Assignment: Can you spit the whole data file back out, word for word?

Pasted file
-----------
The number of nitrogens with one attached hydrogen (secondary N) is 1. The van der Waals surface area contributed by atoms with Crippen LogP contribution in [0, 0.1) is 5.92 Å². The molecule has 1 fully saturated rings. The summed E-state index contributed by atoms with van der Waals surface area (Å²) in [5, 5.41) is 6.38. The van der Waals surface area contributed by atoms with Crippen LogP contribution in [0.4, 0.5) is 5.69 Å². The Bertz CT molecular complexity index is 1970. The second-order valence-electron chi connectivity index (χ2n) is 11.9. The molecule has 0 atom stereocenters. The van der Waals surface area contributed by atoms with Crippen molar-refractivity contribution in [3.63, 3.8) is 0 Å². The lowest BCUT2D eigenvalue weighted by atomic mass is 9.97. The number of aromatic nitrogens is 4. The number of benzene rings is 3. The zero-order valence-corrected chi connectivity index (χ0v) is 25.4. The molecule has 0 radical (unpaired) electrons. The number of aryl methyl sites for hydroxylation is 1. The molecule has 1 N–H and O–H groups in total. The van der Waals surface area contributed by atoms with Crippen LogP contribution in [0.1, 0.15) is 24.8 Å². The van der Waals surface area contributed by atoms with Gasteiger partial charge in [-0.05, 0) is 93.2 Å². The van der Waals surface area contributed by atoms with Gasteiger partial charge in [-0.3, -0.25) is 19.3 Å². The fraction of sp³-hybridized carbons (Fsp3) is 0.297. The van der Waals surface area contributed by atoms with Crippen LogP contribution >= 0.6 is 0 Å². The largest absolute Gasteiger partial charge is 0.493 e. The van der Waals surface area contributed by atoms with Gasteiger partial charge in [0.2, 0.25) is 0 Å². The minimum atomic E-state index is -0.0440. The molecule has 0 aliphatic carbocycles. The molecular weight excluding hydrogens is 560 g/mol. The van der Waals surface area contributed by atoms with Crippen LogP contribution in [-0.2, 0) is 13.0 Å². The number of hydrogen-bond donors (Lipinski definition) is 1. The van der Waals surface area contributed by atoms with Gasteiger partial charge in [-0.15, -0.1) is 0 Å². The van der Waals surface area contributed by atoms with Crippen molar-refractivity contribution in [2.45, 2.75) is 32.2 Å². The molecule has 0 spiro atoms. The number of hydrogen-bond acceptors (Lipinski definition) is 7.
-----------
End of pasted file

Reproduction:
The number of nitrogens with one attached hydrogen (secondary N) is 1. The van der Waals surface area contributed by atoms with Crippen LogP contribution in [0, 0.1) is 5.92 Å². The molecule has 1 fully saturated rings. The summed E-state index contributed by atoms with van der Waals surface area (Å²) in [5, 5.41) is 6.38. The van der Waals surface area contributed by atoms with Crippen LogP contribution in [0.4, 0.5) is 5.69 Å². The Bertz CT molecular complexity index is 1970. The second-order valence-electron chi connectivity index (χ2n) is 11.9. The molecule has 0 atom stereocenters. The van der Waals surface area contributed by atoms with Crippen molar-refractivity contribution in [3.63, 3.8) is 0 Å². The lowest BCUT2D eigenvalue weighted by atomic mass is 9.97. The number of aromatic nitrogens is 4. The number of benzene rings is 3. The zero-order valence-corrected chi connectivity index (χ0v) is 25.4. The molecule has 0 radical (unpaired) electrons. The number of aryl methyl sites for hydroxylation is 1. The molecule has 1 N–H and O–H groups in total. The van der Waals surface area contributed by atoms with Crippen LogP contribution in [0.1, 0.15) is 24.8 Å². The van der Waals surface area contributed by atoms with Gasteiger partial charge in [-0.05, 0) is 93.2 Å². The van der Waals surface area contributed by atoms with Gasteiger partial charge in [-0.3, -0.25) is 19.3 Å². The fraction of sp³-hybridized carbons (Fsp3) is 0.297. The van der Waals surface area contributed by atoms with Crippen LogP contribution >= 0.6 is 0 Å². The largest absolute Gasteiger partial charge is 0.493 e. The van der Waals surface area contributed by atoms with Gasteiger partial charge in [0.2, 0.25) is 0 Å². The minimum atomic E-state index is -0.0440. The molecule has 0 aliphatic carbocycles. The molecular weight excluding hydrogens is 560 g/mol. The van der Waals surface area contributed by atoms with Crippen LogP contribution in [-0.2, 0) is 13.0 Å². The number of hydrogen-bond donors (Lipinski definition) is 1. The van der Waals surface area contributed by atoms with Gasteiger partial charge in [-0.15, -0.1) is 0 Å². The van der Waals surface area contributed by atoms with Crippen molar-refractivity contribution in [2.45, 2.75) is 32.2 Å². The molecule has 0 spiro atoms. The number of hydrogen-bond acceptors (Lipinski definition) is 7.